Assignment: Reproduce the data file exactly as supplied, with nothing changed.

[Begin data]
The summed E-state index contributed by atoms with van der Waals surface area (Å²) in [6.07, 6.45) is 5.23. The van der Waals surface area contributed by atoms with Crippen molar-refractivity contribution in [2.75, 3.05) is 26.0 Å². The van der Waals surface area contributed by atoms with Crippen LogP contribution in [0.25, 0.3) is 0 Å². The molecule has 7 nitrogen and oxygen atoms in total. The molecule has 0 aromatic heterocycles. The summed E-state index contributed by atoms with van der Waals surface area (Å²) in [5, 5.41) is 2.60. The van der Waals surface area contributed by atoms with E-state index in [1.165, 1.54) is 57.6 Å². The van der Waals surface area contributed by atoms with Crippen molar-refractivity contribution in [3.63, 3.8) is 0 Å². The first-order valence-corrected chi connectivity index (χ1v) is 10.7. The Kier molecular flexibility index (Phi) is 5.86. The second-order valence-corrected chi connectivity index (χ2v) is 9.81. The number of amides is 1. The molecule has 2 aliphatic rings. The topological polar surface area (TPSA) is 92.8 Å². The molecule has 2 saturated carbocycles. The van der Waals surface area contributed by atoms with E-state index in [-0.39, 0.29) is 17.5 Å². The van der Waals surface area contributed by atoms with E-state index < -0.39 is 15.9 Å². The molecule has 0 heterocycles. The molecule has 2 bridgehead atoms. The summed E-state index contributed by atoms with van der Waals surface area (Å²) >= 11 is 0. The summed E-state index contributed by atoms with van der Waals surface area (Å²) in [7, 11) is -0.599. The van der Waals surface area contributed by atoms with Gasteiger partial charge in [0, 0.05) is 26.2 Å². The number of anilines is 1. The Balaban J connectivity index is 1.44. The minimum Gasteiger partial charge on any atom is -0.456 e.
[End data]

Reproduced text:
The summed E-state index contributed by atoms with van der Waals surface area (Å²) in [6.07, 6.45) is 5.23. The van der Waals surface area contributed by atoms with Crippen molar-refractivity contribution in [2.75, 3.05) is 26.0 Å². The van der Waals surface area contributed by atoms with Crippen LogP contribution in [0.25, 0.3) is 0 Å². The molecule has 7 nitrogen and oxygen atoms in total. The molecule has 0 aromatic heterocycles. The summed E-state index contributed by atoms with van der Waals surface area (Å²) in [5, 5.41) is 2.60. The van der Waals surface area contributed by atoms with E-state index in [1.165, 1.54) is 57.6 Å². The van der Waals surface area contributed by atoms with Crippen molar-refractivity contribution in [3.63, 3.8) is 0 Å². The first-order valence-corrected chi connectivity index (χ1v) is 10.7. The Kier molecular flexibility index (Phi) is 5.86. The second-order valence-corrected chi connectivity index (χ2v) is 9.81. The number of amides is 1. The molecule has 2 aliphatic rings. The topological polar surface area (TPSA) is 92.8 Å². The molecule has 2 saturated carbocycles. The van der Waals surface area contributed by atoms with E-state index in [-0.39, 0.29) is 17.5 Å². The van der Waals surface area contributed by atoms with E-state index < -0.39 is 15.9 Å². The molecule has 0 heterocycles. The molecule has 2 bridgehead atoms. The summed E-state index contributed by atoms with van der Waals surface area (Å²) >= 11 is 0. The summed E-state index contributed by atoms with van der Waals surface area (Å²) in [7, 11) is -0.599. The van der Waals surface area contributed by atoms with Gasteiger partial charge in [0, 0.05) is 26.2 Å². The number of anilines is 1. The Balaban J connectivity index is 1.44. The minimum Gasteiger partial charge on any atom is -0.456 e.